‘Essential’ Workers? Companies Now Seem To Be ‘More Interested In Protecting Profits Than People’
(WASHINGTON, D.C.) - Three Front Line Workers whose lives and livelihoods are under constant pressure from the threat of the Coronavirus Pandemic say their employers - a grocery chain and an acute-care facility - first hailed them as “essential” and treated them well, but after an initial burst of recognition, the companies are now more interested in profits than in people.
But in a Zoom discussion convened by the Brookings Institution Think Tank, Workers Lisa Harris, Jeffrey Reid, and Sabrina Kopps all also agreed that without protection from their Unions, the situation would be much worse.
Harris, a Cashier for Kroger in Richmond, Virginia, and Reid, a Meat Department Clerk for a Giant Food Store in D.C.’s Maryland suburbs, are Members of the United Food & Commercial Workers (UFCW). Kopps, a Service Employees International Union (SEIU) Member, was a Housekeeping Aide at a Washington, D.C. acute care facility who recently was promoted to be a Housekeeping Supervisor.
All three are also members of a Brookings advisory panel of Rank-and-File Workers nationwide and contributors to the institution’s report, released on November 20th, on how major retailers are treating, or mistreating, Front Line “Essential” Workers during the pandemic.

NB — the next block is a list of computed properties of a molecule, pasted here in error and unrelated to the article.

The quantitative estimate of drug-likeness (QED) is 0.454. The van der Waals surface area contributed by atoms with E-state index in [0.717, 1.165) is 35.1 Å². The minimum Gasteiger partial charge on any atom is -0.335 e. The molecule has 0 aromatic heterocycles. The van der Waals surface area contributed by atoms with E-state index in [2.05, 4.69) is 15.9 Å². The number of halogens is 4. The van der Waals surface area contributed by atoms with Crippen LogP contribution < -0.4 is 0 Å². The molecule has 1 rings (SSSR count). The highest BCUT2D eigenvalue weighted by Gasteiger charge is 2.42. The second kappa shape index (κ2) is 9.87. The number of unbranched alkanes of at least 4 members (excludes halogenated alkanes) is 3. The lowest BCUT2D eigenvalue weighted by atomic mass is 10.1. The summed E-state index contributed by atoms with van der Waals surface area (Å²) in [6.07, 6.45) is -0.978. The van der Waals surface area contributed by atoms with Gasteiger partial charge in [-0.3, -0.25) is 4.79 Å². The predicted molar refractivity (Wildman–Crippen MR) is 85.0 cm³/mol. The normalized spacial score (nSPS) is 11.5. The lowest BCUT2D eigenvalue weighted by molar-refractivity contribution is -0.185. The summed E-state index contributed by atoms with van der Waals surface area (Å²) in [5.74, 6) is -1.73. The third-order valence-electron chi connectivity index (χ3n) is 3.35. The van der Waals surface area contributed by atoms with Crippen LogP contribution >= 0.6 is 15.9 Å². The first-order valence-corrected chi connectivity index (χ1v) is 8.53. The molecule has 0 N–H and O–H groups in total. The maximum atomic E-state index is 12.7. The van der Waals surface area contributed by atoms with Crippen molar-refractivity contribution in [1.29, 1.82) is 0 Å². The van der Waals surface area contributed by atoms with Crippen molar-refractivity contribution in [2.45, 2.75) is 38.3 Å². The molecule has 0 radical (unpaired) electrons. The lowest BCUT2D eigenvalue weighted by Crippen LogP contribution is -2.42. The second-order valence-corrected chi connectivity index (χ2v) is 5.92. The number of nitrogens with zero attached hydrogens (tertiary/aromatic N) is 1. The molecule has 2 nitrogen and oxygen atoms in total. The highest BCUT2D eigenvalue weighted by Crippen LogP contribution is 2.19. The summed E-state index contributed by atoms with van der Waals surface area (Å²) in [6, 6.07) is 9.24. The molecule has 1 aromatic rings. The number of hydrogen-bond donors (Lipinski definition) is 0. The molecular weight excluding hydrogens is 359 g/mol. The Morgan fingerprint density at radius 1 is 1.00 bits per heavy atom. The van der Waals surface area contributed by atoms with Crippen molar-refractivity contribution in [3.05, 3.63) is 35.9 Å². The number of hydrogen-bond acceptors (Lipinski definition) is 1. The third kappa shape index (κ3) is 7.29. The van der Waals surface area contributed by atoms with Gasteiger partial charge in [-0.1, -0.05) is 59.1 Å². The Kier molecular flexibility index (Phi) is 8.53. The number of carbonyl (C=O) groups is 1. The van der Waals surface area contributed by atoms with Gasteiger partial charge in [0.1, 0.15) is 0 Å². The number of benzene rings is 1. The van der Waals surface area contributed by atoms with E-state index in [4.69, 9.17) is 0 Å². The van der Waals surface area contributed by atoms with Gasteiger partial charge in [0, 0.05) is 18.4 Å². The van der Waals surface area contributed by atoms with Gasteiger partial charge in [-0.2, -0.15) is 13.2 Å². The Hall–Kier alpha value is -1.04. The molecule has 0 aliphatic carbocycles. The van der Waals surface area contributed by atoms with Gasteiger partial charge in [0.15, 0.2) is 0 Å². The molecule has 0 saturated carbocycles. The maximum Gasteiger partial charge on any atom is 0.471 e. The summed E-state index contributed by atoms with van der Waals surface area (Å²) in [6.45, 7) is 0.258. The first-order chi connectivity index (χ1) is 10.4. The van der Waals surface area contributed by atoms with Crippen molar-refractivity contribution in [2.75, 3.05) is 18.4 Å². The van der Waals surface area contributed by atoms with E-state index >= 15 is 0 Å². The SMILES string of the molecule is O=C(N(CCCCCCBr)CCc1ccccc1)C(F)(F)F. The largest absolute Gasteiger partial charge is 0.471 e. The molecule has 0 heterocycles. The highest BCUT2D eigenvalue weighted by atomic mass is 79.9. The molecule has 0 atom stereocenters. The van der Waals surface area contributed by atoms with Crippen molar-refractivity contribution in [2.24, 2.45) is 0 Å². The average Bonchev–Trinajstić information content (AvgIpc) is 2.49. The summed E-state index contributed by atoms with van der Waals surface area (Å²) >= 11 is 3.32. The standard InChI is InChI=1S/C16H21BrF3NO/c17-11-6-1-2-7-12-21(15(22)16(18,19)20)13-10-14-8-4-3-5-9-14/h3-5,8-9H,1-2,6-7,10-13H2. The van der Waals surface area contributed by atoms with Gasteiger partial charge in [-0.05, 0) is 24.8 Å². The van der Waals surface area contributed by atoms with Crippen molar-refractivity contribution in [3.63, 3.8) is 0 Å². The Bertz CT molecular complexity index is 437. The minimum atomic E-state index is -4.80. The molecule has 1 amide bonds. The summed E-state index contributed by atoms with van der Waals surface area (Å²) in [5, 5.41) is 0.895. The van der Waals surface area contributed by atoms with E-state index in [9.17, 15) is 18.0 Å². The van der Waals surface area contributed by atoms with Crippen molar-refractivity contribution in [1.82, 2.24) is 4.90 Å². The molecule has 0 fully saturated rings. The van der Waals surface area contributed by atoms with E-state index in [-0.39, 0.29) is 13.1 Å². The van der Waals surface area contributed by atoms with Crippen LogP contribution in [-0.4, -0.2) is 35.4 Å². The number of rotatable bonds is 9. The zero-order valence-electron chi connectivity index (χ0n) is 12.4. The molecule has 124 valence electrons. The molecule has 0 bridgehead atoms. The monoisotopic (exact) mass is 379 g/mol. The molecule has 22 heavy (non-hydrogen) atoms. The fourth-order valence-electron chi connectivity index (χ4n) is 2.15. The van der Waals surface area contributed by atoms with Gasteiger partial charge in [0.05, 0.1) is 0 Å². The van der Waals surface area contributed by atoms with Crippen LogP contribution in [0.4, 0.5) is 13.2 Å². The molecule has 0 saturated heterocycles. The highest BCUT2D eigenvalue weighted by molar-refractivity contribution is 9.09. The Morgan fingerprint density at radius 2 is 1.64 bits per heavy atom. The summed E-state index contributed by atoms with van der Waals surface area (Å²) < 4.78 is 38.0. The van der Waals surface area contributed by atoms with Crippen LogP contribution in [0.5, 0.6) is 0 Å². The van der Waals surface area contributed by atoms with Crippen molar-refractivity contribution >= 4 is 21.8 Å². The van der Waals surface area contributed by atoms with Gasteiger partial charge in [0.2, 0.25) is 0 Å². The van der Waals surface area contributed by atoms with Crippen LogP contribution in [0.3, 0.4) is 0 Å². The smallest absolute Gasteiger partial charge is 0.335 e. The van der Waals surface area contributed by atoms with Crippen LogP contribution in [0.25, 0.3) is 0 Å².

The report says most major retailers, including two of the largest, notoriously Anti-Worker Walmart and Anti-Union Amazon, first declared “Essential” Workers vital and awarded them bonuses and hazardous duty pay, but later halted it, even though the viral threat has increased.
A few retailers have continued the pay and one Non-Union firm raised the pay of all its Workers to $15 an hour, voluntarily.
The pandemic is a particular threat to Grocery Workers such as Harris and Reid and Health Care Workers like Kopps, all of whom have constant interactions with the public and thus increased exposure to the virus.
Some 12.6 million people have tested positive for Coronavirus in the United States since the viral pandemic began - and 259,845 have died.
All three Workers on the panel are African Americans.
Studies show People of Color, particularly Black Americans, work in occupations and/or have pre-existing conditions which sharply increase their COVID-19 exposure and death rates.
“Kroger used to use the phrase ‘We’re all family,’” when the pandemic began, Harris said during the Zoom press session, which also included strongly Pro-Worker U.S. Senator Sherrod Brown (Democrat-Ohio) and Service Employees International Union (SEIU) President Mary Kay Henry. “Now ‘it’s like we’re the part of the family you don’t invite.’”
“Just dealing with patients ‘is time-consuming and scary,’” Health Care Worker Kopps said. “Its ‘petrifying not knowing if they have COVID.’ ‘I’m scared because I can bring COVID home to my daughter, my son, and my grandson.’”
Both Kopps and her son are asthmatic, putting them at higher risk.
It’s also emotionally draining, she noted, since the viral pandemic, which has been particularly dangerous in acute-care and other nursing home-like facilities, forced managers to literally bar all family contact with residents.
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